‘Everyone is offended at him … But tell me’ – Zoya Zakharovna snatched at the atomizer – ‘where will you find a worker like that? … Eh? Where will you find him? … Who, tell me, would agree to be Lippanchenko, renouncing all his natural sentiments, to be Lippanchenko – to the end …’

Aleksandr Ivanovich thought that the person was perhaps too much Lippanchenko: but did not want to raise any objection.

‘I assure you …’

But she interrupted:

‘Aren’t you ashamed to abandon him like this, to conceal things like this, to lie in hiding; I mean, Kolechka is in torment; to break all his old, intimate ties from the past …’

Aleksandr Ivanovich remembered with amazement that ‘Kolechka’ was the person: for how many months had he, to be quite honest, not remembered this?

‘Well, so what if he drinks and makes a boor of himself; and – well – has his bit of fun … After all, it’s true: better men have ruined themselves with drink, indulged in lust and debauchery … And from personal inclination. But Kolechka does it merely as a blind – as Lippanchenko: it’s for security, accountability, before the police, for the sake of the common cause that he’s ruining himself so.’

Aleksandr Ivanovich, in spite of himself, smiled ironically, but caught a mistrustful, angry look that was directed at him:

‘What …’

And hurried to reply:

‘No … I didn’t mean … anything …’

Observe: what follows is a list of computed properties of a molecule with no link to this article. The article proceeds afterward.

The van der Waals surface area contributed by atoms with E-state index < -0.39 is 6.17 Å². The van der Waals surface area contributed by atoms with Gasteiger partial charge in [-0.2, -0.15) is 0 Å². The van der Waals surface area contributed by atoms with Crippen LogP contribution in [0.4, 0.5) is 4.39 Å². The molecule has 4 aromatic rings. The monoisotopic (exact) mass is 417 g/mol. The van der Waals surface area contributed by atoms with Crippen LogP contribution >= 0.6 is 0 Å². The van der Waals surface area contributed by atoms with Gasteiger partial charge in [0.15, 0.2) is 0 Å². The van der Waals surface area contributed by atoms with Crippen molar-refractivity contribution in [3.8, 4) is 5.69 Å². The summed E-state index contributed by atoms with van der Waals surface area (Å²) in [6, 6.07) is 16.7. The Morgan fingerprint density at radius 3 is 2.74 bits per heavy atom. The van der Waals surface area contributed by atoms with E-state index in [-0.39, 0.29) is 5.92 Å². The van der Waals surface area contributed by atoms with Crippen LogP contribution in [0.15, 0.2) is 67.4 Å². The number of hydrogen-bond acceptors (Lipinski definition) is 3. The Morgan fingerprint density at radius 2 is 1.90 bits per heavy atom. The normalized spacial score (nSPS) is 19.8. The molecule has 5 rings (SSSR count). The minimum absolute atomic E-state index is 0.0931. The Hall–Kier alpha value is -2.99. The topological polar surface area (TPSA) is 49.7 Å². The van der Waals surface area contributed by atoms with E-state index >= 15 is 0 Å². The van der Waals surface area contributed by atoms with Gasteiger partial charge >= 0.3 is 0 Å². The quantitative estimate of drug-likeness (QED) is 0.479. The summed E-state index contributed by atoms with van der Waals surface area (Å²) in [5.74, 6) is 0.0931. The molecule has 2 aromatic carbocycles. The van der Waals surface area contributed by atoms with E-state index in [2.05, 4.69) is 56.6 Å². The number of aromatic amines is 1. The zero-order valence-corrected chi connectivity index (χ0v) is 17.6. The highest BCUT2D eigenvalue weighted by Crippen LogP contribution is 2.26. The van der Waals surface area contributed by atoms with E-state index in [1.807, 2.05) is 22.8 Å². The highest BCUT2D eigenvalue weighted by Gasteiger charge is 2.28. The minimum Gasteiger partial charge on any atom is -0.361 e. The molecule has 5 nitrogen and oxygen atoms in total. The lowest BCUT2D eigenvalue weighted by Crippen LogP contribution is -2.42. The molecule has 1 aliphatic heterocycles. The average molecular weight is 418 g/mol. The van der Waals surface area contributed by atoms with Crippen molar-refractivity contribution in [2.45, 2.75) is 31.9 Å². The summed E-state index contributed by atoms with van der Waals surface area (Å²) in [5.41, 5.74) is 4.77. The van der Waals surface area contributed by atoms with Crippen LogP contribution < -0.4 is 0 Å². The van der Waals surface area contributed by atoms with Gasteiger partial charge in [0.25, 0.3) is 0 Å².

‘You see, there is a most terrible sacrifice here … You would not believe how much threatens him; Nikolai is destroying himself with forced frequent drinking bouts, the binges that are obligatory in his position …’

Aleksandr Ivanovich knew that Zoya Zakharovna suspected him of making too frequent visits to little restaurants with Lippanchenko, of training Lippanchenko … in many things …

‘You see, it may end badly …’

Well, life, too; it might end badly here: he, Aleksandr Ivanovich, was slowly going out of his mind. Nikolai Apollonovich had been weighed down by difficult circumstances; something not right had been introduced into their souls; it was something that involved neither the police, nor tyranny, nor danger, but some kind of psychical rottenness; without being cleansed, could one really proceed with the great national cause? He remembered: ‘In fear of God and in faith proceed.’9 But they had proceeded without any fear. And had they had any faith? And proceeding thus, they had transgressed some kind of psychical law: they had become criminals, not in that sense, of course … but – in another.

They had all transgressed.

‘Remember Helsingfors and the boating excursions …’ – here Zoya Zakharovna’s voice rang with a genuine sadness. ‘And afterwards: those rumours …’

‘What rumours?’

He was interested, he gave a start.

‘Rumours about Kolechka! … Do you think he doesn’t suspect, isn’t tormented, doesn’t cry out at night?’ (Aleksandr Ivanovich noted down in his memory that – he cries out at night) ‘How they talk about him after all that. And – there is no gratitude, no consciousness that the man has sacrificed everything … He knows it all: says nothing, grieves … That is why he is gloomy … He’s not able to act against his conscience. He always looks unpleasant’ – tears very nearly rang in Zoya Zakharovna’s voice – ‘he looks unpleasant … with that … unfortunate external appearance. Believe me – he is a child, a child …’

‘A child?’

‘Do you find that surprising?’

‘No,’ he faltered, ‘only, you know, I find it somehow strange to hear that, try as I may, I somehow can’t get my picture of Nikolai Stepanovich to come together …’

‘A real child! Look: the doll – the cork-tumbler’ – with her hand she pointed at the doll, with a flash of her bracelet – ‘You will go away: you will say unpleasant things to him, while he – he! …’